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France–Italy relations refer to the interstate relations as well as the historical links between the French Republic and the Italian Republic (since 1946) and its predecessor the Kingdom of Italy (1861—1946). Both countries were among the Inner six that founded the European Community, the predecessor of the EU. They are also founding members of the G7/G8 and NATO. Since April 9, 1956 Rome and Paris are exclusively and reciprocally twinned with each other:
- (French) Seule Paris est digne de Rome; seule Rome est digne de Paris.
- (Italian) Solo Parigi è degna di Roma; solo Roma è degna di Parigi.
- "Only Paris is worthy of Rome; only Rome is worthy of Paris."
|Area||674,843 km2 (260,558 sq mi)||301,338 km² (116,346 sq mi)|
|Population Density||116/km2 (301/sq mi)||202/km² (519 /sq mi)|
|Largest City||Paris – 2,234,105 (12,161,542 Metro)||Rome - 2,743,796 (4,300,000 Metro)|
|Government||Unitary semi-presidential constitutional republic||Unitary parliamentary constitutional republic|
|Current Leader||President Emmanuel Macron||Prime Minister Paolo Gentiloni|
|Main Religions||58% Christianity, 31% non-Religious, 7% Islam,
1% Judaism, 1% Buddhism, 2% Other
|92% Christianity (88% Roman Catholicism), 6% non-religious, 2% Islam|
|Ethnic groups||86% French, 7% other European, 7% North African, Other Sub-Saharan African,
Indochinese, Asian, Latin American and Pacific Islander.
|93.5% Italian, 1.5% Romanians, 1% North African, 4% Other|
|GDP (nominal)||$2.846 trillion ($44,538 per capita)||$2.147 trillion ($35,435 per capita)|
|Military expenditures||$62.5 billion||$35.8 billion|
The two countries share 488 km of border The border is mostly that determined in 1860 in the Treaty of Turin with minor rectifications acted during the Treaty of Paris. The kingdom of France had shared a border with the Duchy of Savoy since the incorporation of Provence into France under Charles VIII in 1486. The wider French-Italian border region had been part of the Kingdom of Arelat during the 11th to 14th centuries.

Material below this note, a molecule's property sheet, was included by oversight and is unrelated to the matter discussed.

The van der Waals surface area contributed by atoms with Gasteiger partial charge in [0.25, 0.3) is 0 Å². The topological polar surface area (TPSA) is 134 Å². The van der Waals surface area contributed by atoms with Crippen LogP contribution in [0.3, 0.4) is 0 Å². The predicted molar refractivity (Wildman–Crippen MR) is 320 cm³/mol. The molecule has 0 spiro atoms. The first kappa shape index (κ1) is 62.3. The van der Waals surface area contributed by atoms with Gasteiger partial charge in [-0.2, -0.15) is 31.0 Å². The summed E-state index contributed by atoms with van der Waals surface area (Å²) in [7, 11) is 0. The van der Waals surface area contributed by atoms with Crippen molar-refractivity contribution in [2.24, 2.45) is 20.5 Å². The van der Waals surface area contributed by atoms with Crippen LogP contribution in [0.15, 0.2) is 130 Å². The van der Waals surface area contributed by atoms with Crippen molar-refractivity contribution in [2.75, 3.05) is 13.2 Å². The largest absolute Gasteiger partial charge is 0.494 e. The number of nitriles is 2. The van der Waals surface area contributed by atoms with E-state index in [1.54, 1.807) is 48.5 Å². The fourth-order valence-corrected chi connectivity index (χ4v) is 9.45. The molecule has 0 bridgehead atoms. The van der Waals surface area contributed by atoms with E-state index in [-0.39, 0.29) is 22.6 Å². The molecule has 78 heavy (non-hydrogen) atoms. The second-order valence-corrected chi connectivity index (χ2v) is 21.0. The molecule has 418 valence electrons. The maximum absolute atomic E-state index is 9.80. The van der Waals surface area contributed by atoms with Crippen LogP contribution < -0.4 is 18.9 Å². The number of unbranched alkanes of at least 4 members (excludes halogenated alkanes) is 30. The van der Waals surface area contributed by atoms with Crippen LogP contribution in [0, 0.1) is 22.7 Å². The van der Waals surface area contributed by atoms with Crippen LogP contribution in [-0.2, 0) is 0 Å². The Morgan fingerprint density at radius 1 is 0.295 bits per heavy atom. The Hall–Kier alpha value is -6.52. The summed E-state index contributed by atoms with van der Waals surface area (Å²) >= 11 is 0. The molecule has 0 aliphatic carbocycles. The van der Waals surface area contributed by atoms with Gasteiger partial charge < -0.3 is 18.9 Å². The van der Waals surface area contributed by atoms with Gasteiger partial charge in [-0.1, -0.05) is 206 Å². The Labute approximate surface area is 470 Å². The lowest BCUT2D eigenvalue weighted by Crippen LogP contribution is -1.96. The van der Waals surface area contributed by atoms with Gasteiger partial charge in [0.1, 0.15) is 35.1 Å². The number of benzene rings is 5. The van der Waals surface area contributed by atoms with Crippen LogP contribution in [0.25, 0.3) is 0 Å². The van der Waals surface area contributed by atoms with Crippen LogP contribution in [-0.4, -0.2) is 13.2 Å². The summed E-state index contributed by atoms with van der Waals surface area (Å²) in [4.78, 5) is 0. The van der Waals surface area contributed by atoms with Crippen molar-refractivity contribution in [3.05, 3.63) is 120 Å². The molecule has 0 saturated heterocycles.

The border between the France and Savoy had remained in flux since the Italian Wars. In the early modern period, it was fixed in the Treaty of Turin of 1696. After the War of the Spanish Succession, the House of Savoy made large territorial gains, becoming the 18th-century nucleus for the later Italian unification. Savoy was occupied by revolutionary France from 1792 to 1815. Savoy, along with Piedmont and Nice, was conjoined into the Kingdom of Sardinia at the Congress of Vienna in 1815, In 1860, under the terms of the Treaty of Turin, Savoie and Nice was annexed by France, while Lombardy passed to Italy. The last Duke of Savoy, Victor Emmanuel II, became King of Italy.
The border between the two countries does not match the linguistic border. Corsica, while traditionally Italian-speaking, is part of France, whereas the Valle d'Aosta, while traditionally French-speaking, is part of Italy.
There remains a territorial dispute over the ownership of the Mont Blanc summit, the highest mountain in Western Europe.